Wednesday, May 23, 2018
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Earle's maturity shows on album

  • Justin-Tones-Earle

    'Nothing's Gonna Change The way You Feel About Me Now' by Justin Tones Earle.

  • Deeper-in-the-well

    'Deeper in the Well' by Eric Bibb

  • Pink-Friday-Roman-Reloaded

    'Pink Friday: Roman Reloaded' by Nicki Minaj


'Nothing's Gonna Change The way You Feel About Me Now' by Justin Tones Earle.



Justin Townes Earle (Bloodshot)

Four albums ago, Justin Townes Earle introduced himself as good-time rake who warned women about his rambling ways with a wink and a pinch. His music -- a jaunty update on old-time acoustic music steeped in swing, blues, and mountain hoedowns -- perfectly matched his playful persona.

Now 30 years old, and not far from a rehab stint, Earle sounds as if he's reckoning with his wayward ways. Even his lengthy album title, "Nothing's Gonna Change The Way You Feel About Me Now," acknowledges that some burned bridges might never get repaired.

Always a gifted songwriter and guitarist, Earle deals with the consequences of his actions with an album of self-examining songs set to low-key yet lush arrangements featuring somber brass accents. His voice remains packed with emotion and personality, but it has more range and takes more risks, as he whispers, slurs, and moans like a midnight caller.

His self-written songs, each as strong as the next, deal with family history, with the way loved ones shade the truth to each other, and with the downhill side of love and friendship. Somehow, through the confessionals and dark stories, a powerful light shines through.

-- MICHAEL MCCALL, Associated Press


'Deeper in the Well' by Eric Bibb



Eric Bibb (Stony Plain)

Guitarist Eric Bibb takes his raw, soulful voice and his laid-back hybrid of simple folk and gut-bucket blues over to Canada's revered Stony Plain label for a warm, feel-good debut that is as inspirational as it is endearing.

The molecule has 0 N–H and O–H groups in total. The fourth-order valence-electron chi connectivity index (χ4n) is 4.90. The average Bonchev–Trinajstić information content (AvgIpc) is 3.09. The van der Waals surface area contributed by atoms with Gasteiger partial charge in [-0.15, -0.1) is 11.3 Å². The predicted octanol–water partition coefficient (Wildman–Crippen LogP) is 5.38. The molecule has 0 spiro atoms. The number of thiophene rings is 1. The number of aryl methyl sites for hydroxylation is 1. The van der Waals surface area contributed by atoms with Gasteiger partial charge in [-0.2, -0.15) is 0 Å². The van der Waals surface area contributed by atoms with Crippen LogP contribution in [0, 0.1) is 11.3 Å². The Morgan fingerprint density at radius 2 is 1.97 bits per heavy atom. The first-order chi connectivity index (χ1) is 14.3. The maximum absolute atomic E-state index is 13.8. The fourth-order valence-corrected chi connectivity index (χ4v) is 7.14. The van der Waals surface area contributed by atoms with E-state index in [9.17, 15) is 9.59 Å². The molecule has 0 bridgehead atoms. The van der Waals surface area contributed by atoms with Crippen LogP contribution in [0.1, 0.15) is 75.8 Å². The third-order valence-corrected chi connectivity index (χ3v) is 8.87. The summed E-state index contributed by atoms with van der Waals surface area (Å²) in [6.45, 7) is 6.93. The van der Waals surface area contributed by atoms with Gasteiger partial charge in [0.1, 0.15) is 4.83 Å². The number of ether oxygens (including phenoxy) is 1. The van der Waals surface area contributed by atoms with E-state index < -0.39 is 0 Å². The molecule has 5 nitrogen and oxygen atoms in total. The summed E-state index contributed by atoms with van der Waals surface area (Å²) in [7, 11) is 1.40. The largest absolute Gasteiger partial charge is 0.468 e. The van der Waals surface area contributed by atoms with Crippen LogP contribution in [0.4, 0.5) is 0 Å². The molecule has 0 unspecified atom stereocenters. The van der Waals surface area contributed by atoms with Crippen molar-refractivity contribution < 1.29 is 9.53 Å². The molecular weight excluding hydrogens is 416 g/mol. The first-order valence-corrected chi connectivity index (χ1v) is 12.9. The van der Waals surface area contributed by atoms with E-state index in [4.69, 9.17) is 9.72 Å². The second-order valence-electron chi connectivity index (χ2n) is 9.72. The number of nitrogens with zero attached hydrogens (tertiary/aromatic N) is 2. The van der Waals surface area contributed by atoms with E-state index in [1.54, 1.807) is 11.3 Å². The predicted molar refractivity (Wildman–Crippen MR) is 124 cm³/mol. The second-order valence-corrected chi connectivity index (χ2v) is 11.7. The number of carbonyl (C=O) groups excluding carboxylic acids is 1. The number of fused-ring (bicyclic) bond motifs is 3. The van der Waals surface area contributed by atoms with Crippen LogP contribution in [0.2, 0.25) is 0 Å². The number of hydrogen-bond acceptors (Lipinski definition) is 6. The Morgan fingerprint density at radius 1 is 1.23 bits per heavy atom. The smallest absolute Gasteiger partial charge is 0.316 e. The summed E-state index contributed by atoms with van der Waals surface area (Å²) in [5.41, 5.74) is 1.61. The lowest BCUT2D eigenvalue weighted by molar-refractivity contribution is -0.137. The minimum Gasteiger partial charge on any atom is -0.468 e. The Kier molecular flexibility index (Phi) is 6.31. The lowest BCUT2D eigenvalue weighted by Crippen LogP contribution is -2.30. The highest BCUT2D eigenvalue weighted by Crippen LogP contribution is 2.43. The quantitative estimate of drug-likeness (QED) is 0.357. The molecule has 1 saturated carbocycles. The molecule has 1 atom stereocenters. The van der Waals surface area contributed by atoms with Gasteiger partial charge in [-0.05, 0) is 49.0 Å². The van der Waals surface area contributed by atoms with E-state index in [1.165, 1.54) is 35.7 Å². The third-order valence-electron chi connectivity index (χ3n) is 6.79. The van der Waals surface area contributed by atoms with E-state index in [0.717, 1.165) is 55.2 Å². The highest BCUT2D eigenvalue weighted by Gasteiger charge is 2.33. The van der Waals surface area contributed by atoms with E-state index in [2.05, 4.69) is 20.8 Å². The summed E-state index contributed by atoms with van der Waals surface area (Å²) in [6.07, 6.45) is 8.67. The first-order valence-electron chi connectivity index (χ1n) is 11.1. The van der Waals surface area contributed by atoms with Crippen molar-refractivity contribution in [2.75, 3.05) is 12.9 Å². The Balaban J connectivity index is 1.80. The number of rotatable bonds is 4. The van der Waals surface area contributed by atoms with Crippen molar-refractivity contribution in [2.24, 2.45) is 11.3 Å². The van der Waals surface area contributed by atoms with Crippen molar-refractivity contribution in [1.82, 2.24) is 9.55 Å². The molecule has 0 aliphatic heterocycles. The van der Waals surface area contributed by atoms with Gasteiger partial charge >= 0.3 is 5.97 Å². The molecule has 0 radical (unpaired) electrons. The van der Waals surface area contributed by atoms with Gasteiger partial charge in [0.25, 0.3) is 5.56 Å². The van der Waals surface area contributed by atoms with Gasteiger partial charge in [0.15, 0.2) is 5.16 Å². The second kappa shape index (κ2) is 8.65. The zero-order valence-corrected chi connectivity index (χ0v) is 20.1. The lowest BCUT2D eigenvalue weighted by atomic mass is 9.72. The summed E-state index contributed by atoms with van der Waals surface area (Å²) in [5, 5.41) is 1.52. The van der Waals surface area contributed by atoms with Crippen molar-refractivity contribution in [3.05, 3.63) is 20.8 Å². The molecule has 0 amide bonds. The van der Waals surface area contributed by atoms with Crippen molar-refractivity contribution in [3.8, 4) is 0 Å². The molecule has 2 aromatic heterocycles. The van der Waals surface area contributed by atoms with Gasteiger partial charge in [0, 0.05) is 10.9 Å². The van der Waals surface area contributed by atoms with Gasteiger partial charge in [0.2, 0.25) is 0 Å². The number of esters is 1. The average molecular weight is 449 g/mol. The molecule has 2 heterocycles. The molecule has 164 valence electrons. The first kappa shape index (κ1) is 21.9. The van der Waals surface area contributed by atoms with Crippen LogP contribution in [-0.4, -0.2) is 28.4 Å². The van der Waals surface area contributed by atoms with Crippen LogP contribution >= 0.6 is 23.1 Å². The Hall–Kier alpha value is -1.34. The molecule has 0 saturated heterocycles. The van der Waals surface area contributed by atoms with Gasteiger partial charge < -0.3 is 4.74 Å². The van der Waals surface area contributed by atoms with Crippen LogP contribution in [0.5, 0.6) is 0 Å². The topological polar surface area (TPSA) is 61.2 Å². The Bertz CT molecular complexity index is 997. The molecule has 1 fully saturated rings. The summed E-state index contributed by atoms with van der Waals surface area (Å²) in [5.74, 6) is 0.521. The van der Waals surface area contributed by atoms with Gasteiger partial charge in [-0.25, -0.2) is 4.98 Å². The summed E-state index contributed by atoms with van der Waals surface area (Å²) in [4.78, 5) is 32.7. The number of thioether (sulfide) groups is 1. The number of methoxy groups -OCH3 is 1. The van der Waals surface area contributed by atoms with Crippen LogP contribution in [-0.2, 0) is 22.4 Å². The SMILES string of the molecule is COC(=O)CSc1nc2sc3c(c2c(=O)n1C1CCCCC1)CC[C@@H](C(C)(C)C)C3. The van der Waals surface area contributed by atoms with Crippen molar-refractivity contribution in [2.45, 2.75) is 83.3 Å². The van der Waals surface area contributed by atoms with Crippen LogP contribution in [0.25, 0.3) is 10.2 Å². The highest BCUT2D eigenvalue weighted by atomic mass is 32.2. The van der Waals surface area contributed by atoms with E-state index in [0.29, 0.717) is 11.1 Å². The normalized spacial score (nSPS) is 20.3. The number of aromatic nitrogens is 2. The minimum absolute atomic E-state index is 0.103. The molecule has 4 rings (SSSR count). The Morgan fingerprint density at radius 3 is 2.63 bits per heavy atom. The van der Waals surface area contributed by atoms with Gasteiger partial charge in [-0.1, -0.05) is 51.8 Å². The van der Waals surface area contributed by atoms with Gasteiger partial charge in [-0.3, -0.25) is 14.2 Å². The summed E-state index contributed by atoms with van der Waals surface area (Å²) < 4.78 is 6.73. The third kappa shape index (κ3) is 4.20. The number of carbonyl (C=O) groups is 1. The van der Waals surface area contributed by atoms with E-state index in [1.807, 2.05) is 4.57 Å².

The godson of actor/singer/activist Paul Robeson and son of folk singer Leon Bibb, Eric Bibb grew up in a household that got occasional visits from the likes of Pete Seeger, Odetta, and Bob Dylan.

One of several highlights on this disc is a beautiful, melodic folky cover of Dylan's classic, "The Times They Are A Changin'," a version powerful enough to stir images of '60s activism. With a vocal performance that almost makes Bibb sound like Richie Havens, his version is outstanding and memorable -- slower than Dylan's original but distinctive and familiar at the same time.

Bibb performs some songs on banjo as well as folk guitar on the disc, backed by a small band that includes a Creole fiddler and a harmonica player. The disc has a swampy Louisiana texture while covering themes such as empathy for the homeless in a song called "Could Be You, Could Be Me."

Much of it is cheerful, including the title track, which implores listeners to seize the moment and dig deeper when they must because life is what you make it. In addition to his own easygoing material, Bibb also covers a fine Taj Mahal song, "Every Wind in the River."

-- TOM HENRY, The Blade


'Pink Friday: Roman Reloaded' by Nicki Minaj



Nicki Minaj (Young Money/Universal)

Nicki Minaj is a one-of-a-kind talent.

That's why her decision to spend so much time trying to be anyone but herself on "Pink Friday: Roman Reloaded" makes so little sense.

The first half of "Roman Reloaded" is the Nicki we've come to love. The pride of Jamaica, Queens, is brash and in your face, messing with gender roles and delivering all sorts of zingers. In first-rate hip-hop like "I Am Your Leader," where she holds her own with Rick Ross and Cam'ron, and "Champion," where she takes on Nas and Young Jeezy, Minaj cements her rep as hip-hop's brightest new star. When she pays tribute to Jay-Z in "HOV Lane" and faces off with Lil Wayne in the title track, she's hard to beat.

However, there's another side to "Roman Reloaded," where hip-hop isn't enough for Minaj. She wants to conquer pop as well. That's where we get the current RedOne-produced single "Starships," which is like a twisted Katy Perry song, and "Marilyn Monroe," which is like a Rihanna ballad. This side of Minaj has her moments, in the sweaty dance pop of "Pound the Alarm" and the clubby "Whip It," which could be mistaken for a J.Lo single. But there are way too many anonymous dance numbers such as "Automatic" and "Fire Burns" that could have come from a dozen singers.

Given her larger-than-life personality, Minaj might have enough charisma to burn, but that doesn't mean she should.

-- GLENN GAMBOA, Newsday

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